These are great because they really set the stage for a product, a platform, or a service. The positioning document has all of your messaging, so it's your value prop, your USPs, your personas and outlining their day-to-day, their challenges that they face, your differentiators, etc.

The third thing we did was put together a go-to-market strategy. A go-to-market strategy is really the blueprint for how you're going to take that messaging with your product and deliver it to the market. That's the first thing that I thought in my head. The second was, "I'm coming in to a new company and I don't want to just come in guns a blazing and start making decisions." I needed to take a step back and do what I like to call the research phase.

2.  I researched and interviewed clients to understand how people really use and view the product.

The research phase involved me reading as much as I could about the industry. I sat in on client and prospect calls with sales and client management because I wanted to understand who these people were, what their challenges were, what their day-to-day was like and how they view our product. Do they have a positive perception or a negative perception? Do they really understand what we do?

3.  I practiced demoing product to show that I understood how it works.

Then I thought, "Well, as the product marketer I should probably know what this product does." So I sat down with the sales engineers and the product managers to understand how their product works so I could demo it myself if I had to. I set up a series of mock product demos with my team, just to be tested on my understanding and identify any gaps.

4.  I talked to everyone I’d be working with.

Next, I thought, "I work with every team within this company. I should probably build relationships and make sure that I like them and they like me." So I simply talked to everyone that I could.

There are two traps you can find yourself in at this point. You could be at your desk all the time with your nose buried in documents and SharePoint, giving a negative perception to your team because you don't seem invested or like you like to be there.

Or the other trap you can find yourself in is what I like to call "coming in hot". That’s coming in without any previous knowledge of how the dynamics of the teamwork and making decisions anyway. This is no way to earn respect and authority in your field, especially when it's a new field. I set up as many meetings as I could with other people I know I'd be working with and listened, asked questions, and really focused on building relationships before I came in with my strategy.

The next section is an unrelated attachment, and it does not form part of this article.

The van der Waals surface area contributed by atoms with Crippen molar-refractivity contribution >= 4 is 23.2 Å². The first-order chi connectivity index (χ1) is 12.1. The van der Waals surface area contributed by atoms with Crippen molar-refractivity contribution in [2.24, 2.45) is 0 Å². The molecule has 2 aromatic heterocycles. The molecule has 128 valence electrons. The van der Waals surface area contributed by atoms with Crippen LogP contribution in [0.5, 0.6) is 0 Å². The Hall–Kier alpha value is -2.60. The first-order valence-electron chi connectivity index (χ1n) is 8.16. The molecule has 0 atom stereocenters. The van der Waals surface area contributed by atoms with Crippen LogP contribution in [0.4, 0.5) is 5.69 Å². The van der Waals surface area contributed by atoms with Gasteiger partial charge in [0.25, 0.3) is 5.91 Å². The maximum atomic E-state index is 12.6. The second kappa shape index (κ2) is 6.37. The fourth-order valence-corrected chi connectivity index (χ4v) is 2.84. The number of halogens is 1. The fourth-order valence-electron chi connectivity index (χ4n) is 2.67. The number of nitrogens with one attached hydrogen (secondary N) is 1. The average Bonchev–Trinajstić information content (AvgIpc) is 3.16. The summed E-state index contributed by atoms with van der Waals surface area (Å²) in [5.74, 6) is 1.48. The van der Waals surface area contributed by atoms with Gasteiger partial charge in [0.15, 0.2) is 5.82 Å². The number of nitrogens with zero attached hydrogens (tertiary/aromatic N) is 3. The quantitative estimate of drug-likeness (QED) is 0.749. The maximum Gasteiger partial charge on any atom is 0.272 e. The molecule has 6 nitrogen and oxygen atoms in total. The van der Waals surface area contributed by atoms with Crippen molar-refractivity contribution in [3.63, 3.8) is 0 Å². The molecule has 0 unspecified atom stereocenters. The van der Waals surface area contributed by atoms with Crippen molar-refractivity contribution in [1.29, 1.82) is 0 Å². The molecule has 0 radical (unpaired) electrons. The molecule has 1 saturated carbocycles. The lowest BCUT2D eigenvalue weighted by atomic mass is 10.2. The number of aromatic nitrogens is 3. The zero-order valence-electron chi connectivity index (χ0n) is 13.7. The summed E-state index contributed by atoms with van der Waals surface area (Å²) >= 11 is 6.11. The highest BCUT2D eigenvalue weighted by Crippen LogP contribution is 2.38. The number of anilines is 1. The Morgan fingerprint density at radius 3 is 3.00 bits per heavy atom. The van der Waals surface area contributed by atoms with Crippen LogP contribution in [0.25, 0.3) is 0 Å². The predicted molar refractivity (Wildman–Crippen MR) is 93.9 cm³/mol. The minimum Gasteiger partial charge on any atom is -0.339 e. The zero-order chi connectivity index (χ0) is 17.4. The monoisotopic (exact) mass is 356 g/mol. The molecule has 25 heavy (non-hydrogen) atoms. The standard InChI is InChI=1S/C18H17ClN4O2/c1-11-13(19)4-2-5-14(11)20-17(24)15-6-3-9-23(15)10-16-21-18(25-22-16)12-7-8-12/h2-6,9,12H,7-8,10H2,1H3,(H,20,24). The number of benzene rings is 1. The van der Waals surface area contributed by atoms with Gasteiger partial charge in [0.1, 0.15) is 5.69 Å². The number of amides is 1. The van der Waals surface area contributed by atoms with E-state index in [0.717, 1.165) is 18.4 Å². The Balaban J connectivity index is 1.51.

5.  I developed a thorough internal and customer communication strategy.

Now I'm ready to actually do work, add value. So I developed an internal and customer communication strategy, and this is where the positioning doc really came in. What's really cool about product marketing is you're in charge of how things are communicated both internally to other teams, and externally to the marketplace.

So taking that positioning doc and making sure I understood the channels that we could use so we could deliver the message, and what that message would be.

6.  I earned buy-in from leadership.

Next, I focused on earning buy-in from leadership. They can be your biggest cheerleaders, especially when it's something big like a product launch. They're the ones who can rally behind you and take a message or an announcement and amplify it. I shared my communication strategy with them so they knew what was going on with full transparency.

7.  I educated external-facing teams on product marketing.

I made sure that everyone who was externally facing, sales, account management and client management, understood what product marketing is.

Product marketing is a newer type of marketing. It's been around for about 20 years, ever since development became really popular. People still don't know how to define it. Is it branding? Is it digital marketing? Is it PR? There's actually a lot of confusion between product marketing and product management, so it’s important to make sure everyone who's externally facing understands what it is and knows when to utilize the product marketer.